Alex is very involved in her FFA Chapter; she competes in competitions such as the Opening and Closing Ceremonies. She still raises chickens at her house and enjoys playing sports. Unfortunately, Alex had a rather scary experience at the fair this year, Chubs ate too much one night and wasn’t feeling well, but Alex took great care of her, nursed her back to health and Chubs appeared to be as healthy and as happy as any other lamb in the barn. It’s no wonder she plans to go to College after high school and hopes to become a Large Animal Veterinarian in the future as she already has a knack for it. She explained that the field is becoming smaller and smaller; however the demand is growing, and caring for animals is one thing she is truly passionate about.
When Kaycee Titus took her Market Hog into the show ring, she never thought that her pig Cocoa would soon be named the Grand Champion Market Hog. It doesn’t get any better than that. Kaycee is also going to be a junior at Foothill this fall and raising pigs is nothing new to her. This is the seventh market hog she has raised and by the looks of her bright ribbons and shiny belt buckle this was her best year yet. She couldn’t help but smile while sitting in the pen with Cocoa explaining how she never thought she would do this well. With great success comes great responsibility as Kaycee proved to everyone. She put a lot of hard work into raising a Grand Champion animal; the exercising, bathing, clipping, feeding and overall taking care of the animal. But to her that’s her favorite part of this experience.
Kaycee is the younger of her two sisters who also raised animals thru 4-H and FFA in previous years and lives on her families’ ranch in Bella Vista. Kaycee doesn’t belong to any 4-H club or FFA chapter; she is what’s called an “Independent” exhibitor, however she still volunteers for community service, for example, she helped out with the Grasshopper Olympics at the Redding Aquatic Center. She loves this whole experience because it has taught her responsibility, has helped her learn all about animals and has helped with public speaking. She bought her first car with money she has saved from selling fair animals and plans to continue saving so she can help pay for her college education.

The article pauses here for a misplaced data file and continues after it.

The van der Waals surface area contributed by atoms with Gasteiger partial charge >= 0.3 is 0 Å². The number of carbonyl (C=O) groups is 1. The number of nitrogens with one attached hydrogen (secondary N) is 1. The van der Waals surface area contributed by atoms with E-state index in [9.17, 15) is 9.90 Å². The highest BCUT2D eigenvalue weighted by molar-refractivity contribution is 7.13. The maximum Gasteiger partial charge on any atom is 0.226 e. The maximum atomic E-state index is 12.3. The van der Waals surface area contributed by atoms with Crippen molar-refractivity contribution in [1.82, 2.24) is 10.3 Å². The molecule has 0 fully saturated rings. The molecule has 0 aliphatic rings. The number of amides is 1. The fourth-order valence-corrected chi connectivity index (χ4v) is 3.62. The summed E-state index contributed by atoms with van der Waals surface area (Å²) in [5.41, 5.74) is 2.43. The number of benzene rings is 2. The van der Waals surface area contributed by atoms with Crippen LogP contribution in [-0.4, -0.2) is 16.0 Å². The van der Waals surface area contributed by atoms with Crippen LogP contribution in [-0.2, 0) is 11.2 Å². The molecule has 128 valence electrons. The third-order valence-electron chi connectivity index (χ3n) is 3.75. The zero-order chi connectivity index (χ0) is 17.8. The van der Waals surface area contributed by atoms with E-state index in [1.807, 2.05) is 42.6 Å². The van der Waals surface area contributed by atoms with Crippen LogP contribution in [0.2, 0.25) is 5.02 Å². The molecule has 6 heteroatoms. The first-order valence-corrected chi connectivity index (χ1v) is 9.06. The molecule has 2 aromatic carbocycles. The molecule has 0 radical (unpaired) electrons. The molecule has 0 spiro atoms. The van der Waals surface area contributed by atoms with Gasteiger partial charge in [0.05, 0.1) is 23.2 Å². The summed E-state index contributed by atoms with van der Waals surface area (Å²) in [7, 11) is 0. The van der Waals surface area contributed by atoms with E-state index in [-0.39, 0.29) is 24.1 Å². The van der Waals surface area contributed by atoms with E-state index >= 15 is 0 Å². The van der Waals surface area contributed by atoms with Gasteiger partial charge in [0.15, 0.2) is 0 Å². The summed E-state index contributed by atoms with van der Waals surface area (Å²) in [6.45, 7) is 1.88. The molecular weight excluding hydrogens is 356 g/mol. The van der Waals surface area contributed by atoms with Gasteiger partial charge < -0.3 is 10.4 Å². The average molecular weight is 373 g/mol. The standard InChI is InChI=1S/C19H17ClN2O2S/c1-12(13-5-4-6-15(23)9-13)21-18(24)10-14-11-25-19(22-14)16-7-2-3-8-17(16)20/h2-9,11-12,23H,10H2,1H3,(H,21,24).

This next school year Kaycee is participating in the R.O.P. program and after high school plans to attend Shasta College and enter the nursing program. She has a very busy schedule for the average sixteen year old girl as she also plays basketball for Foothill High School and still manages to keep up with schoolwork and raise animals, but her perseverance will certainly continue to keep paying off.
With the ending of the fair comes a bittersweet feeling–now summer can actually begin for the exhibitors; however they have lost a friend. With all the hard work and time dedicated to raising the animals, connections and bonds are made, and let me tell you no two pigs or steers are ever the same; each one creates a lasting memory that stands out from the ones raised before or after. The hardest part of this experience is saying goodbye and letting go but the good outweighs the sad, as these kids learn the responsibilities of raising and caring for an animal as well as learning how to be involved in our community. Many long lasting friends are made in those barns at the fairgrounds, but some of the best ones are those that cannot even speak.